Printing the future
Weatherly Area teacher brings new technology to classroom
A new three-dimensional printer at the Weatherly Area High School stands just over a foot tall, but students are finding its possibilities immeasurable.
The printer was delivered to the classroom of gifted program teacher Katie Leach earlier this month.
“I wanted the students to see the excitement of science and technology and realize what they can learn,” Leach said.
While the school printer uses plastic filament, Leach noted that scientists are using 3-D printers for all types of projects. For example, stem cell research- ers are eying the possibility of creating organs from special 3-D printers. And in recent years, NASA scientists transmitted a design file to a 3-D printer on the International Space Station, where astronauts used it to print a ratchet wrench.
“The main thing is they can see the possibilities of the future with this,” Leach said.
Twelfth-grade students John Hinkle and Avery Vizentine set up the printer, which was purchased with a $1,000 grant from PPL Corp. and WVIA and a $500
donation from the Weatherly Alumni Association.
Students connected the device to a computer program that contains files to create just about anything. On a recent morning, students chose an owl, which Hinkle re-sized and started the print process.
“It takes a little while for it to heat up,” he said, noting that the plastic filament is heated to 419 degrees. Once it reached that temperature, the printer began spewing thin threads of plastic until layer by layer the owl began to take shape.
It was finished within 20 minutes.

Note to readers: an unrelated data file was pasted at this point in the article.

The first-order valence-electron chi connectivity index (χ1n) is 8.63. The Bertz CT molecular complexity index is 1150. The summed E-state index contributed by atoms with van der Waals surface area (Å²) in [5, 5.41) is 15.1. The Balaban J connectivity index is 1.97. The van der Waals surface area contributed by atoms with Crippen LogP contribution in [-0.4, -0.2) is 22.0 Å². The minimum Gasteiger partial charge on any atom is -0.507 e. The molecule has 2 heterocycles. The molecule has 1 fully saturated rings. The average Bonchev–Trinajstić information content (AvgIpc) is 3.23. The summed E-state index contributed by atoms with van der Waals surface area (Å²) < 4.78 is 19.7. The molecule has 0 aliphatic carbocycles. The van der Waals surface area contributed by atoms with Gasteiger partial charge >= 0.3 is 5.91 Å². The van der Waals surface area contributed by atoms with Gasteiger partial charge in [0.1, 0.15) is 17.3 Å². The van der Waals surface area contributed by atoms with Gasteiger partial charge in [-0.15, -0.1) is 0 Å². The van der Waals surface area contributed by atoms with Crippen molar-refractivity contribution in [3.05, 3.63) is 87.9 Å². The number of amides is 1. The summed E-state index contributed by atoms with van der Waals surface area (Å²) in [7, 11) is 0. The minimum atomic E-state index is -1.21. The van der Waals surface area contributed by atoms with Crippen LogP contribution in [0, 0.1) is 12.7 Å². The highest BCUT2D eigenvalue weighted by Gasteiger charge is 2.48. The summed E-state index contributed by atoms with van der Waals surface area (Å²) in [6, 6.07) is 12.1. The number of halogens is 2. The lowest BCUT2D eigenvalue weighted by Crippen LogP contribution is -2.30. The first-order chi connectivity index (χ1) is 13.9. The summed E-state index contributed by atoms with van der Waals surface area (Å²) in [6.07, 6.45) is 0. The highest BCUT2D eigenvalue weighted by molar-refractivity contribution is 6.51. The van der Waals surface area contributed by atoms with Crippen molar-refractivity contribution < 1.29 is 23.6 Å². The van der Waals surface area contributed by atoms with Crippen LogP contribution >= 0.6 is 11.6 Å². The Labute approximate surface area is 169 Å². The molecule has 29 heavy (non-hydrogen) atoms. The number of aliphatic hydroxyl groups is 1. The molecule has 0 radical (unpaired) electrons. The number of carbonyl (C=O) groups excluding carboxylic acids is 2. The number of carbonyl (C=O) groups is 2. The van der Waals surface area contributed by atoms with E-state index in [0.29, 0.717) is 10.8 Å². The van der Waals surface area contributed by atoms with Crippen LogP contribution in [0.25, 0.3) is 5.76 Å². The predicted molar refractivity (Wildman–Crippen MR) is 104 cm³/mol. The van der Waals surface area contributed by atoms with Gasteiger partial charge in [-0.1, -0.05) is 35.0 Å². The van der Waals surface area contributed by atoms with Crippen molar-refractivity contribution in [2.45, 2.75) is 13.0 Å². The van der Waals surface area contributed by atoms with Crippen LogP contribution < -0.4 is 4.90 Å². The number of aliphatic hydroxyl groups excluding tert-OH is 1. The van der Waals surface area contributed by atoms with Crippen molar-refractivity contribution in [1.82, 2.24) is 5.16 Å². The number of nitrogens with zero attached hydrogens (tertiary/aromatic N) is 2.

Students also made an elephant, a dog, a Nebraska Cornhuskers logo for new principal Tony DeSpirito and a working whistle for athletic director Scott Zoscin.
“(Zoscin) brought the whistle to practice, and everyone was wowed by it,” explained junior Katie Ache.
Junior Adam Fagner was impressed by a unique pen- cil holder.
“When I saw the pencil holder, I thought that there are so many things to do with it,” he said. “It’s incredibly useful.”
Vizentine is interested in making a sphere-shaped lamp. Fagner is hoping for the Eiffel Tower.
“The students can make so many things,” Leach said.
They’ll also be able to create their own designs and have asked teachers whether they want anything printed.
Already, teachers said they’d like to see a model of a molecule, as well as maps and historical figures.
“If you could design it, you could make it,” Hinkle said.
Plans are to demonstrate the printer to every district class. Leach’s students hope to print a character from the Disney movie, “Frozen,” to show to elementary students.
“We will experience as a school how much fun technology is,” Leach said.
A pencil holder made with a 3-D printer by students at Weatherly Area High School.
Katie Leach, standing, an online and gifted teacher at Weatherly Area High School, explains a MakerBot Replicator Mini Compact 3D Printer the school recently acquired Thursday to her online class.
Students watch as the printer creates an owl. Clockwise from lower left: Katie Ache, Samantha Kane, Zachary Hudock, Gabriella Hernandez and Adam Fagner.
John Hinkle holds an owl created on the 3-D printer.